Hollie Grote

Attorney’s investigation shows Hollie Grote sought medical attention daily

Hollie Grote died while in the custody of the Pike County Sheriff’s Department on Oct. 24, 2021. A news release then stated that the 41-year-old woman had died in her sleep while under observation.

An autopsy was done, and according to Mark Pedroli, the attorney who was hired by Grote’s family, the results showed that she died of a brain tumor. She had been in the Pike County Jail since June of 2021, under two warrants, the Sheriff’s Department noted in its news release about her death last year.

But according to documents uncovered by Pedroli in his investigation into Grote’s death, Grote had sought medical attention almost daily because of severe headaches. After getting clearance from the family over HIPAA restrictions and filing several FOI requests, Pedroli said he learned the depth of pain Grote had been in during her four months in custody.

Pedroli said he filed a Sunshine Litigation against the Pike County Sheriff’s Office shortly after Grote’s death on behalf of her family “for refusing to give us investigative material.”

After filing the lawsuit, Pedroli said they received “most” of the material they had asked for.

Pedroli has been working with Pike County Prosecutor Alex Ellis, who he said is attempting to get the rest of what they need before proceeding with any action against the Sheriff’s Department.

“The only thing left is getting the communications between upper government officials about what happened that night—whether they be text messages or emails,” he said. “That is the last remaining component of the Sunshine Litigation.

“Once this is resolved,” he added, “I’ll talk to the family about what our next moves are.”

After reviewing the material he has now, Pedroli said he believes Grote’s Constitutional 8th Amendment rights were violated.

“From what I’ve seen, it seems pretty clear that they violated her Constitutional rights,” he said.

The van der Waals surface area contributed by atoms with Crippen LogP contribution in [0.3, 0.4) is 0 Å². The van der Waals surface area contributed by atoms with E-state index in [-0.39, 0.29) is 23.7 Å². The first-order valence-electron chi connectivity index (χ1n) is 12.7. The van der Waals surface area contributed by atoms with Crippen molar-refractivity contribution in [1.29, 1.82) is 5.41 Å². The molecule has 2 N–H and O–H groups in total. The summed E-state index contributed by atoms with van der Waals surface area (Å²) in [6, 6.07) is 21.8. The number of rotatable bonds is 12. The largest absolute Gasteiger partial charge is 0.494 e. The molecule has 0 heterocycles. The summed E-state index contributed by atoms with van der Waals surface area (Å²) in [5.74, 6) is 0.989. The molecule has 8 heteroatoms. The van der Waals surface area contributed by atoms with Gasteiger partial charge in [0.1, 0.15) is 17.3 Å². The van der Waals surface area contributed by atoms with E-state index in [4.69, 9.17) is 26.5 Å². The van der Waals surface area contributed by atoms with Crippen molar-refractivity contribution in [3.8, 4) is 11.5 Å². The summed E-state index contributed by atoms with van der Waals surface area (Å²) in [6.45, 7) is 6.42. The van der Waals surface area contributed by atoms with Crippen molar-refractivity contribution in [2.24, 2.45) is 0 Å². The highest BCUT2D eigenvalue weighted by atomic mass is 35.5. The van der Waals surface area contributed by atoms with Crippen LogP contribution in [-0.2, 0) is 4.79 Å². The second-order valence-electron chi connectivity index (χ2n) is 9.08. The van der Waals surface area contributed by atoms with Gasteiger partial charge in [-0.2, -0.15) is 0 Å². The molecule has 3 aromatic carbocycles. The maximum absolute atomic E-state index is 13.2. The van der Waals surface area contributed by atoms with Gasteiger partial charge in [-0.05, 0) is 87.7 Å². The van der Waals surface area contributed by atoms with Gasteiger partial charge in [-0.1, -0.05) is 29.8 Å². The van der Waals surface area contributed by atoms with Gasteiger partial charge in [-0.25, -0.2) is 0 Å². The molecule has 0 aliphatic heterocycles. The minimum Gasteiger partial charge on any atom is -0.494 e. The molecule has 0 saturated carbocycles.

“She was clearly in need of medical attention,” he added, saying, “even a layperson would have known. You didn’t need a doctor or nurse or a professional to know that she needed medical attention, that she should have received it—(and) she didn’t get it.”

He said the lack of treatment was a tragedy. Pedroli noted that he handles a lot of these types of cases, ones involving the death of an inmate in a city or county jail.

“This one—it was pretty brutal to review this evidence,” he said during a phone interview. “To see her (Hollie Grote) continuously begging—in writing—and other ways to get her to a doctor or a hospital; to get someone to believe her that she was in that kind of pain. Her symptoms were significant,” he added. Records show, he explained, that she had double vision and at one point could no longer talk.

Sheriff Stephen Korte said his office did an investigation into Grote’s death and turned over the report to the county prosecutor’s office. He said he could only disclose the information he released last year after Grote’s death.

Pedroli said he didn’t think the Sheriff’s Office should have done the investigation.

“I don’t know if they did that here. I’m trying to figure that out,” he said.

“I discussed this with Ellis (the county prosecutor) at the start of this,” he said. “A lot of times small counties will call in to the Missouri State Highway Patrol” to do these types of investigations.

“In my opinion, the sheriff can’t investigate the sheriff’s department,” he explained. “Someone else needs to do that investigation.”

Ellis could not be reached before deadline for a comment. Pedroli said he believes Ellis has referred the investigation to an outside prosecutor for review.

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